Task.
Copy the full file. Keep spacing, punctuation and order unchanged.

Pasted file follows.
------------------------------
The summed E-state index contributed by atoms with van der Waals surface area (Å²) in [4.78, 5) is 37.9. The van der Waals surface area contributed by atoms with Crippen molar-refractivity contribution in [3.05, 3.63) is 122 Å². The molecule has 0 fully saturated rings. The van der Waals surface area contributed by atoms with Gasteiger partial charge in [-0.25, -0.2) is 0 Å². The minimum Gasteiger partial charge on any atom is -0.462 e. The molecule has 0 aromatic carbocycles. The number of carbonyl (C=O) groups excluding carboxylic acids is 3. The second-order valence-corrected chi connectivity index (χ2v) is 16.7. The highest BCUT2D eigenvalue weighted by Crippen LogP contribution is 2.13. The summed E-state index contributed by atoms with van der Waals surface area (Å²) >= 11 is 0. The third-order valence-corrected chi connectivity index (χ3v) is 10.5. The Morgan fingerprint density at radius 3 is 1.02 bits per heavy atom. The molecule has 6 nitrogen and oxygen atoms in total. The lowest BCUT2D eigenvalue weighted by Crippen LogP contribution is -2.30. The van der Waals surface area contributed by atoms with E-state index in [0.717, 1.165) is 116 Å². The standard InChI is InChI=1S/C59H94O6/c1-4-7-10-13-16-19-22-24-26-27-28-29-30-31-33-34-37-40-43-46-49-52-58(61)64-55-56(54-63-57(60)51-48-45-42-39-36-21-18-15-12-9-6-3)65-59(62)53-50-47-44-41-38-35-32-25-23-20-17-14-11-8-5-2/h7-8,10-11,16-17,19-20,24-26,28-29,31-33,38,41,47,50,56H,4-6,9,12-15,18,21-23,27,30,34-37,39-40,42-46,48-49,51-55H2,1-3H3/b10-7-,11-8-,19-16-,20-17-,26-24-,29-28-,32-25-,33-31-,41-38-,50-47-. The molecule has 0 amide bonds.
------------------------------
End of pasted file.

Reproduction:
The summed E-state index contributed by atoms with van der Waals surface area (Å²) in [4.78, 5) is 37.9. The van der Waals surface area contributed by atoms with Crippen molar-refractivity contribution in [3.05, 3.63) is 122 Å². The molecule has 0 fully saturated rings. The van der Waals surface area contributed by atoms with Gasteiger partial charge in [-0.25, -0.2) is 0 Å². The minimum Gasteiger partial charge on any atom is -0.462 e. The molecule has 0 aromatic carbocycles. The number of carbonyl (C=O) groups excluding carboxylic acids is 3. The second-order valence-corrected chi connectivity index (χ2v) is 16.7. The highest BCUT2D eigenvalue weighted by Crippen LogP contribution is 2.13. The summed E-state index contributed by atoms with van der Waals surface area (Å²) >= 11 is 0. The third-order valence-corrected chi connectivity index (χ3v) is 10.5. The Morgan fingerprint density at radius 3 is 1.02 bits per heavy atom. The molecule has 6 nitrogen and oxygen atoms in total. The lowest BCUT2D eigenvalue weighted by Crippen LogP contribution is -2.30. The van der Waals surface area contributed by atoms with E-state index in [0.717, 1.165) is 116 Å². The standard InChI is InChI=1S/C59H94O6/c1-4-7-10-13-16-19-22-24-26-27-28-29-30-31-33-34-37-40-43-46-49-52-58(61)64-55-56(54-63-57(60)51-48-45-42-39-36-21-18-15-12-9-6-3)65-59(62)53-50-47-44-41-38-35-32-25-23-20-17-14-11-8-5-2/h7-8,10-11,16-17,19-20,24-26,28-29,31-33,38,41,47,50,56H,4-6,9,12-15,18,21-23,27,30,34-37,39-40,42-46,48-49,51-55H2,1-3H3/b10-7-,11-8-,19-16-,20-17-,26-24-,29-28-,32-25-,33-31-,41-38-,50-47-. The molecule has 0 amide bonds.